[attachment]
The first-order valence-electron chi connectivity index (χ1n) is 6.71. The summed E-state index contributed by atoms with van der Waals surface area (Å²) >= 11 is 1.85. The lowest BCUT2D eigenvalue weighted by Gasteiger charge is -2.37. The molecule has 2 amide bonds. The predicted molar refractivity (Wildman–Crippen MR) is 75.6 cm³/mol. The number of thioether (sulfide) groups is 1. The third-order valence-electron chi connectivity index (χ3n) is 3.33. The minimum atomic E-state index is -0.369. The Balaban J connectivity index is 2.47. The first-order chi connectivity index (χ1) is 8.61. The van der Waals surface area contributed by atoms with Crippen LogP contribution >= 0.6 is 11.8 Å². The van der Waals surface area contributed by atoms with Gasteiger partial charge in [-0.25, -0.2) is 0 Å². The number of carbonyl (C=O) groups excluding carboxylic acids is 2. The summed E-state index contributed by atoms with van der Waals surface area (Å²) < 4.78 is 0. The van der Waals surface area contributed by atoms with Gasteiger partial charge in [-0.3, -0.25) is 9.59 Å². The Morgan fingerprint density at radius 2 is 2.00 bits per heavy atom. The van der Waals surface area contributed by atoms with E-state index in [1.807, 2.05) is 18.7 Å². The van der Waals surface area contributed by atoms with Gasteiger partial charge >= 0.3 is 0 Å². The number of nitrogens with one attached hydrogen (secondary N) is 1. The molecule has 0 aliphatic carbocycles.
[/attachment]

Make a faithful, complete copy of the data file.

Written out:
The first-order valence-electron chi connectivity index (χ1n) is 6.71. The summed E-state index contributed by atoms with van der Waals surface area (Å²) >= 11 is 1.85. The lowest BCUT2D eigenvalue weighted by Gasteiger charge is -2.37. The molecule has 2 amide bonds. The predicted molar refractivity (Wildman–Crippen MR) is 75.6 cm³/mol. The number of thioether (sulfide) groups is 1. The third-order valence-electron chi connectivity index (χ3n) is 3.33. The minimum atomic E-state index is -0.369. The Balaban J connectivity index is 2.47. The first-order chi connectivity index (χ1) is 8.61. The van der Waals surface area contributed by atoms with Crippen LogP contribution >= 0.6 is 11.8 Å². The van der Waals surface area contributed by atoms with Gasteiger partial charge in [-0.25, -0.2) is 0 Å². The number of carbonyl (C=O) groups excluding carboxylic acids is 2. The summed E-state index contributed by atoms with van der Waals surface area (Å²) < 4.78 is 0. The van der Waals surface area contributed by atoms with Gasteiger partial charge in [-0.3, -0.25) is 9.59 Å². The Morgan fingerprint density at radius 2 is 2.00 bits per heavy atom. The van der Waals surface area contributed by atoms with E-state index in [1.807, 2.05) is 18.7 Å². The van der Waals surface area contributed by atoms with Gasteiger partial charge >= 0.3 is 0 Å². The number of nitrogens with one attached hydrogen (secondary N) is 1. The molecule has 0 aliphatic carbocycles.